Diana concludes: “I am delighted to report that I am now back behind the wheel! I am continuing with a few more lessons to build up my road confidence but I am very much enjoying driving my new Nissan QashQai which has been adapted by Motability. I use a Guido Simplex over-ring, an electric handbrake as well as a push brake and four-way hoist – all recommended by the RDAC team.  I really want to emphasise how friendly and encouraging they have been. I haven’t felt any pressure or panic throughout. So few mobility organisations offer these services – you might be able to find someone to demonstrate a push-pull knob but trialling an over-ring is another thing. I can’t thank RDAC enough for the opportunities, feedback and advice I have been given. They have some of the best people I have met – a true dream team!”.

Claire with Cerebral Palsy achieves driving independence dream thanks to North West Driving Assessment Service

Claire Holtaway achieves her goal to drive independently with Merseyside’s North West Driving Assessment Service.

Claire Holtaway, 26 from Birkenhead, has achieved her goal to drive independently with Cerebral Palsy through the guidance and support of Merseyside’s North West Driving Assessment Service.

Accredited by the national charity Driving Mobility, North West Driving Assessment Service (NWDAS) is part of the Bridgewater Community Healthcare NHS Foundation Trust based in St Helens, Merseyside. Its specialist team of Occupational Therapists and Approved Driving Instructors provide professional support and driving assessments to people who need to gain, or retain, the ability to drive following a diagnosis involving impairment or disability. They have recently introduced car seat and harness assessment clinics for disabled children and mobility scooter assessments to their range of services.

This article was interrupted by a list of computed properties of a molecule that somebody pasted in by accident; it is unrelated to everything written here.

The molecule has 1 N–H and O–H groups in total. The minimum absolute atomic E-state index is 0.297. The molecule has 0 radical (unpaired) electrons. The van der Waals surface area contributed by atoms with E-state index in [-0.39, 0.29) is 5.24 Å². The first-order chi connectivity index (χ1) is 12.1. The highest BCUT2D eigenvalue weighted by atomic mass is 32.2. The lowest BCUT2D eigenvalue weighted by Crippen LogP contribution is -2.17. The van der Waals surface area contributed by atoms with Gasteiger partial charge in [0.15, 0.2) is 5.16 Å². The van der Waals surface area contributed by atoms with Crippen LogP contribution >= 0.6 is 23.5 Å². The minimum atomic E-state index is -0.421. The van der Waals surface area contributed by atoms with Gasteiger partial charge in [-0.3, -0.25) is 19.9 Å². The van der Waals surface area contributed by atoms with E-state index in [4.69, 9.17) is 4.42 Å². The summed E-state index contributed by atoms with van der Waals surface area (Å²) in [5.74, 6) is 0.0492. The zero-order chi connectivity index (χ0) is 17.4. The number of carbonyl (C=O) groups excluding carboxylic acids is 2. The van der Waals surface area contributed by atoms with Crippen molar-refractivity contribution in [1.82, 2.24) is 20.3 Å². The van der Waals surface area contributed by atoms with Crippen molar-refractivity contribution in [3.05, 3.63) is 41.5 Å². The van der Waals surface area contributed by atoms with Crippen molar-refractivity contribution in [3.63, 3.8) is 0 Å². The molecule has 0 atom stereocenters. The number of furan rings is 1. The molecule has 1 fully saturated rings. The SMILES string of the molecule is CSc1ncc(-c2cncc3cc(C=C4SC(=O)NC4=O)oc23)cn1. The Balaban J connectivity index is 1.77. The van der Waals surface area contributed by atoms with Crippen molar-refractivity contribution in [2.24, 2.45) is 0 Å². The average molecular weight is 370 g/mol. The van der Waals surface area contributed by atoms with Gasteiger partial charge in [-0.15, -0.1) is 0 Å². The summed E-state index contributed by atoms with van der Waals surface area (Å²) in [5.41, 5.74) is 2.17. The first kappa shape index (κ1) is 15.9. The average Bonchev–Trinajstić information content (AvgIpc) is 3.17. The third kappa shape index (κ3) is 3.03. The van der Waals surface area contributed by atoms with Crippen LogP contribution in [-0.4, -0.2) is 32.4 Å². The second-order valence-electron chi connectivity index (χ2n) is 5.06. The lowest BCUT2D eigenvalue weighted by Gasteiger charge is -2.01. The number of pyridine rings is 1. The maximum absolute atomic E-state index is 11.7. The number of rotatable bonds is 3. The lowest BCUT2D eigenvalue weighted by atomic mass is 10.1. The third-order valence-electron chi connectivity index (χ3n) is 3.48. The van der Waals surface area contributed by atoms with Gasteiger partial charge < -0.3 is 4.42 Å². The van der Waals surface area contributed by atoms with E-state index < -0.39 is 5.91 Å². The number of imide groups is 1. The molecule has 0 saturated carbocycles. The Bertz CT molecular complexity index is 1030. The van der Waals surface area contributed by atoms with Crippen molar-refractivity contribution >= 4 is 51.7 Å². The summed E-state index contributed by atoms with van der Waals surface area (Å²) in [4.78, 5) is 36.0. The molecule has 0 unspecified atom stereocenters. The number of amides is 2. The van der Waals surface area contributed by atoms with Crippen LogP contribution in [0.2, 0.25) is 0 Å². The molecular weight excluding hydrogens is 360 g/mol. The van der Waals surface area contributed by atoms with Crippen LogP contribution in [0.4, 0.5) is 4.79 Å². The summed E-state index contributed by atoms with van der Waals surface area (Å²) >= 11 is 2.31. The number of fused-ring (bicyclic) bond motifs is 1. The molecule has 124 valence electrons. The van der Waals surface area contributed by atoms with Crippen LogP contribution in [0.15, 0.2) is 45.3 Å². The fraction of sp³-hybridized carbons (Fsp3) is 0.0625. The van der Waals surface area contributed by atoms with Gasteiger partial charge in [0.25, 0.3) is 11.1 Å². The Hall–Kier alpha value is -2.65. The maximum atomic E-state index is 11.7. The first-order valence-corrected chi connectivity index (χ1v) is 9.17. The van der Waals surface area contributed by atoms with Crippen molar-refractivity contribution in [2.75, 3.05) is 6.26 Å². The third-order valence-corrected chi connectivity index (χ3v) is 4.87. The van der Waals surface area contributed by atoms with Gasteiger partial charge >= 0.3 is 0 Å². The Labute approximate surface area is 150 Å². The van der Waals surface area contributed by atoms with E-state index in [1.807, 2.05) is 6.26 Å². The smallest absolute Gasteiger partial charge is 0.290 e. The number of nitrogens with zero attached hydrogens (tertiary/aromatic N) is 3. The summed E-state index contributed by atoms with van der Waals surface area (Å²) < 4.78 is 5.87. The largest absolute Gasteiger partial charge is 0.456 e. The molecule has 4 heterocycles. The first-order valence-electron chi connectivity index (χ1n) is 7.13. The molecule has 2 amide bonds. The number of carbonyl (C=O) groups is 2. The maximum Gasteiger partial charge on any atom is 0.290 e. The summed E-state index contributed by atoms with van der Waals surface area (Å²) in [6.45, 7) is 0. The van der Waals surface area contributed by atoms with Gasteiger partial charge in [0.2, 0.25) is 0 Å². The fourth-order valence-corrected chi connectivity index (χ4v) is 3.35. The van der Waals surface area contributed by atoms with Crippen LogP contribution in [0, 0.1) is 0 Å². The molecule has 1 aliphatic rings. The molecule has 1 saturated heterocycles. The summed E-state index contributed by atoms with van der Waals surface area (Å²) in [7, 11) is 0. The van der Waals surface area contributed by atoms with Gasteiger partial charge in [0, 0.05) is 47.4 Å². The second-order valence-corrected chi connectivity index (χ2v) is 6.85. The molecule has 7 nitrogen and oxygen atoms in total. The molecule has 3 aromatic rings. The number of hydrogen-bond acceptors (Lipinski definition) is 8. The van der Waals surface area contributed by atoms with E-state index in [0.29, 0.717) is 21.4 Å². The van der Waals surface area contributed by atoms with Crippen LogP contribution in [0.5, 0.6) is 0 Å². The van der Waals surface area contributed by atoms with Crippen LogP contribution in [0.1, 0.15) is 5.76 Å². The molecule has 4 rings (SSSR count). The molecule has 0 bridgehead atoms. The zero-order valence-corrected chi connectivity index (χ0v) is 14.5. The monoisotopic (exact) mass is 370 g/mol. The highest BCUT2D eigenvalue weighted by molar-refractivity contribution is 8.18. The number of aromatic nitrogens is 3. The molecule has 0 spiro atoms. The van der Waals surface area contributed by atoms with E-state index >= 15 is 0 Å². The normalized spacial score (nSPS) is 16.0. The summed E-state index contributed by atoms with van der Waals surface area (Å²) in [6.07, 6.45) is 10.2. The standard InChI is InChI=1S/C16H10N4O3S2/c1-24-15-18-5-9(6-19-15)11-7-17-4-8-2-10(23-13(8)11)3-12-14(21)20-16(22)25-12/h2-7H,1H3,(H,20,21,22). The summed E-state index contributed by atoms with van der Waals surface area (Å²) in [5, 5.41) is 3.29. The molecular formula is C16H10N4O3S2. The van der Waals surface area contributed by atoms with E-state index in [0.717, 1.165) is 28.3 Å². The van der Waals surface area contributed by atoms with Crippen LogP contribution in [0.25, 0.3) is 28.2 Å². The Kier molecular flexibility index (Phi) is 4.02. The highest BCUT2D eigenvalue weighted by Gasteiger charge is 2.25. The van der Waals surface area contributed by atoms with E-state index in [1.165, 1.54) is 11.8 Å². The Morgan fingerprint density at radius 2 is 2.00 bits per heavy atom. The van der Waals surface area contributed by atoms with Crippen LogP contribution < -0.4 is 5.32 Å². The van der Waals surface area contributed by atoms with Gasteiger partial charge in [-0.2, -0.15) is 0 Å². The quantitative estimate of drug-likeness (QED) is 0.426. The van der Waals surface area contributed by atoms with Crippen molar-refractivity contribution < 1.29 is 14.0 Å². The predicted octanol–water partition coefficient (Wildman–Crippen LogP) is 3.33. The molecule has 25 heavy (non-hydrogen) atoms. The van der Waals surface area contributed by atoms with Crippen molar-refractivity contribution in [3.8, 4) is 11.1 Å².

Claire, now age 26, developed an interest in learning to drive at the age of 19. Following discussions with several friends with disabilities, she was encouraged to investigate how and where she could turn her dream into a reality. Claire comments: “My parents came across NWDAS through a friend whose daughter attended assessments there whilst learning to drive. I decided to contact them for advice and was invited to an initial meeting with an OT. We discussed my medical history and my physical and visual abilities so the Centre could plan effectively with me how to reach my goal.”

In August 2012, Claire began driving assessments at NWDAS which continued for four years. As well as learning to drive a car, it was important Claire found the most comfortable and suitable vehicle adaptations to ensure safe driving. During this time, the Centre trialled a variety of specialist driving aids as well as cushions and backrests until the best accessible options were identified.

Claire continues: “It was a slow process – which was exactly what I needed to build my confidence and to provide me with enough road practice. My assessor, Dave, was incredibly patient throughout. He tried many different mobility aids in a bid to simplify the driving process for me. Initially, we tried a Lodgesons Lollipop infa-red hand control on the steering wheel to operate the indicators, horn, window wipers etc. but I found this quite difficult to use. So, for a while, I drove an automatic car with dual controls whilst Dave controlled the indicators and anything else that I struggled with.”

After a few years, the NWDAS staff suggested to Claire that she should try the hand control again and she found it now suited her well. In addition, they recommended an Approved Driving Instructor (ADI), Martin Vivers, who could provide specialist tuition from home. In May 2017 Claire successfully passed her driving test at the first attempt. Whilst she continues to take refresher lessons with Martin to retain road confidence, she acknowledges that being able to drive has been a huge boost to her independence.

Claire concludes: “Martin has been such a supportive mentor throughout – building on my skills, knowledge and confidence, and taking me to test level! Having obtained my driving licence, I have now moved to my first flat in Greasby. I have also just started driving a VW Transporter which enables me to transfer from my wheelchair independently. I access the car through a boot lift and lock my wheelchair down in the back of the vehicle. I use a swivel driving seat as well which assists me with mobility. My car has all the correct accessories and adaptations that I require for driving independence and I happily credit this to the help I received from NWDAS – the team’s support went way beyond my expectations. The staff at the Centre have been incredibly understanding and I now know that driving is indeed a possibility!”